Greatest Fear: How to Find It and Run with It

Fear is the primal motivator. Knowing what your character fears allows you to put him in the worst situations for him. To challenge him in ways that nothing else could.

It’s tempting to find a whole list of fears, and hit every one. If one is good, more is better. Right?

Alas, no.

That’s why character questionnaires ask for the “greatest fear.” But what does that really mean?

Well, it doesn’t have to be something that makes the character react in absolute panic. When you’re looking for a fear, causing a powerful reaction isn’t as important as depth and dimension. Almost any fear can cause a powerful reaction given the right circumstances.
Keep reading to get the scoop on the Fear cornerstone…

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Picking a Juicy Secret to Jazz Up Your Character

“Every single person has at least one secret that would break your heart.” – Frank Warren

Secrets are catalysts. They push people apart and bring them together. They intrigue; they add drama. They can be playful, depressing, or horrifying. They provide a window into your character’s psyche.

Not every character in your story will reveal a heart-breaking secret, because it would overload the story. But having a mix of big and little secrets will make the story more interesting.

Exclusive Bonus: Download The Brainstorm Spark: Character Secrets to get your brain-slush pumping out ideas. 😉

Of course, you have to make sure the reader believes that the secret is consistent with the character’s personality… Keep reading to get the lowdown on the Secret cornerstone…

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The Path to Deepening Your Protagonist

Protagonists don’t write themselves. No character does. So why leave trait-choice up to the character?

Setting your protagonist’s complexities is the first step toward building a finely-tuned cast. Your protagonist is an instrument that carries the melody of your sympho… ahem, story. That instrument needs to be precisely tuned.

If you’re an intuitive writer, the character does get to determine some things. But for the good of the story, drag him through a BIT of reshaping and give him a plot-carrying tuning. Just look at what you know and shape from there.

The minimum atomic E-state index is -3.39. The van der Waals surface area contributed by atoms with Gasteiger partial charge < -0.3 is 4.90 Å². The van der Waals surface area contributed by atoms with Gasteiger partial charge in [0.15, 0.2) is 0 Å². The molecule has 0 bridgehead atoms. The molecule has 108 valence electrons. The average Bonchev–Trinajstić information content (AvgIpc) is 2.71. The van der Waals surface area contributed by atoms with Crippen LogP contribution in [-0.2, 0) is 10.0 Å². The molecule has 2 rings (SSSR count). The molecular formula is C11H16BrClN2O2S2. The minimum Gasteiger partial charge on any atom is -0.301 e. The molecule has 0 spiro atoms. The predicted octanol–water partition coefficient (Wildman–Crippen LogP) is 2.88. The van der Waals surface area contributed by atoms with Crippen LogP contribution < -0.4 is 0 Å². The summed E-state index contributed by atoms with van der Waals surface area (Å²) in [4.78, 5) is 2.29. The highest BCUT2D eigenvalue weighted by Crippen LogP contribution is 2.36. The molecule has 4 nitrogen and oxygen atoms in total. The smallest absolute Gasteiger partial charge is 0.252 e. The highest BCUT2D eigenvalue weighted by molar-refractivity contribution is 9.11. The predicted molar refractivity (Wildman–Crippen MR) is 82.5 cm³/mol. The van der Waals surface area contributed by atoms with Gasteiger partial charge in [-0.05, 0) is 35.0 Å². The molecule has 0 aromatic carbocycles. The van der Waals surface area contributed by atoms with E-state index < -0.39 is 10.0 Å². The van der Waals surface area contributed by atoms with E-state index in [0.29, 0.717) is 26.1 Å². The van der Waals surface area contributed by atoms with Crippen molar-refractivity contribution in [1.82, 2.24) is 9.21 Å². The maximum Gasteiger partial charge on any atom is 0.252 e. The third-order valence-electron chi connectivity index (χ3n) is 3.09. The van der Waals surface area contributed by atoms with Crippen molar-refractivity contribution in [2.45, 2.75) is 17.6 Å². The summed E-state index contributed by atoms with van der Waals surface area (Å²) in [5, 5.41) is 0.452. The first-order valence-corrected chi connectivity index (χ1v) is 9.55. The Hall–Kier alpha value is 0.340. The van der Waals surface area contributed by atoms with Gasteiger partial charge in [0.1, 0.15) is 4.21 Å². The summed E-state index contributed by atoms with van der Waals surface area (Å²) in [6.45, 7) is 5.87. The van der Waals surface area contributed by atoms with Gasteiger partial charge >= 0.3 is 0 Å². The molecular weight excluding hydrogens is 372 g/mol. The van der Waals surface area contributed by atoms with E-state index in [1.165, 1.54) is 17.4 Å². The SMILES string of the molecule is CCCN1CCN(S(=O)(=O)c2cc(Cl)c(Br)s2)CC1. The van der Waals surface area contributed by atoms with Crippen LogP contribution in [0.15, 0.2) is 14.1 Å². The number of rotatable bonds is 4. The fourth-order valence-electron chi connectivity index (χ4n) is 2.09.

Rational “builders” of characters will find this process more familiar. But you still probably have a starting point from which to shape the personality.

If you already have a process that’s working for you, do that. If you want to double-check with this, that’s cool too. If you’re still looking for a process that works, or if your usual isn’t pulling its weight this time around, feel free to adapt it to your needs or adopt it wholesale. There are no rules.

 But there are goals:

  • Make sure the character’s traits work together
  • Make sure the traits work well with the plot
  • Make sure a few of the traits form a theme
  • Make sure the theme works with the story theme
  • Make sure the cast works together

Keep reading for a guide to meeting those goals for your protagonist…

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The Four Pillars of Strong Characters

Four cornerstones, and now four pillars? Yep. It takes a lot to build a strong character. The cornerstones are the baseline. They set the stage.

But the pillars are where the FUN is.

Each pillar can align with a cornerstone, but that’s not the only option. Just a handy one.

Looking for Fun: Layers

The pillars are prone to layers. And we all like layers. Just ask Shrek.

Anyway, the pillars are often interdependent. The interplay between them gives you a lot of flexibility. Bend them to your will.

Don’t get intimidated by the sheer amount of possibilities ahead. You know your character.  Experiment with what fits. Have fun with it. Give yourself permission to get it wrong until you get it right.

The Four Pillars of Strong Characters are:

The Desire, the Strength, the Inner Conflict, and the Character Theme.

There’s a lot to cover, so here we go.

Keep reading to find out how the pillars can bring your character to life…

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Fit Your Process to Your Needs

Every project is different. Every writer is different. Don’t expect the time needed to be the same.

How much do you value your creativity? A writer’s creativity must come in many forms. The initial idea might be what you think of when you think of creativity, but consider the words used, the order the story is presented in, the order of the story itself, the character dynamics, and all the practical details that make up the story.

How much do you value your written clarity? Even literary authors want their readers to be able to sift out a basic comprehension of the words without too much trouble. The rest of us generally want to be understood on the first read-through, the words invisible while the reader is in a state of transport.

This isn’t a quiz. The questions are to remind you not to take those things for granted. It takes time to be creative or to be clear.
Keep reading to discover the different paths your process may need to take…

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